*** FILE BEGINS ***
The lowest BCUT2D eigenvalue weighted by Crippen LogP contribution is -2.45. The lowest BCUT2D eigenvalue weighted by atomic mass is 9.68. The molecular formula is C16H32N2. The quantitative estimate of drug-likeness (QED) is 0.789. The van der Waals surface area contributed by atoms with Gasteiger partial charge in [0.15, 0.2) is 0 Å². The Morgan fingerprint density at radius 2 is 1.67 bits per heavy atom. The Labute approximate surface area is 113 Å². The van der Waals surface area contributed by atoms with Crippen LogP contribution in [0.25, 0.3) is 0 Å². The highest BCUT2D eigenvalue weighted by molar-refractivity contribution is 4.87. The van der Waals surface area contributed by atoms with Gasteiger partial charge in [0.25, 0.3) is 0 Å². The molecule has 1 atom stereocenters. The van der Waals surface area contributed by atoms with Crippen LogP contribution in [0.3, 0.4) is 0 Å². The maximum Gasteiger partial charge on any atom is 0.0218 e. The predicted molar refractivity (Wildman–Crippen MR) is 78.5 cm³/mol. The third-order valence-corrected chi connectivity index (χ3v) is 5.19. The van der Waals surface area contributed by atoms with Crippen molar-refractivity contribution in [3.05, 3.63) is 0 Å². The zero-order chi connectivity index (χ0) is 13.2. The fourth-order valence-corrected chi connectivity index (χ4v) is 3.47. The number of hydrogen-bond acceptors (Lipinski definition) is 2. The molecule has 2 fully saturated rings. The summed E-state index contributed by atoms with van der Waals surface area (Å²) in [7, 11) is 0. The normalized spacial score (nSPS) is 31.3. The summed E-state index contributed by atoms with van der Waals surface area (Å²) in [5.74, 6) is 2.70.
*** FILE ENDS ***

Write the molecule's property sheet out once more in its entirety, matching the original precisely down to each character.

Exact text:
The lowest BCUT2D eigenvalue weighted by Crippen LogP contribution is -2.45. The lowest BCUT2D eigenvalue weighted by atomic mass is 9.68. The molecular formula is C16H32N2. The quantitative estimate of drug-likeness (QED) is 0.789. The van der Waals surface area contributed by atoms with Gasteiger partial charge in [0.15, 0.2) is 0 Å². The Morgan fingerprint density at radius 2 is 1.67 bits per heavy atom. The Labute approximate surface area is 113 Å². The van der Waals surface area contributed by atoms with Crippen LogP contribution in [0.25, 0.3) is 0 Å². The highest BCUT2D eigenvalue weighted by molar-refractivity contribution is 4.87. The van der Waals surface area contributed by atoms with Gasteiger partial charge in [0.25, 0.3) is 0 Å². The molecule has 1 atom stereocenters. The van der Waals surface area contributed by atoms with Crippen LogP contribution in [0.3, 0.4) is 0 Å². The maximum Gasteiger partial charge on any atom is 0.0218 e. The predicted molar refractivity (Wildman–Crippen MR) is 78.5 cm³/mol. The third-order valence-corrected chi connectivity index (χ3v) is 5.19. The van der Waals surface area contributed by atoms with Crippen molar-refractivity contribution in [3.05, 3.63) is 0 Å². The zero-order chi connectivity index (χ0) is 13.2. The fourth-order valence-corrected chi connectivity index (χ4v) is 3.47. The number of hydrogen-bond acceptors (Lipinski definition) is 2. The molecule has 2 fully saturated rings. The summed E-state index contributed by atoms with van der Waals surface area (Å²) in [7, 11) is 0. The normalized spacial score (nSPS) is 31.3. The summed E-state index contributed by atoms with van der Waals surface area (Å²) in [5.74, 6) is 2.70.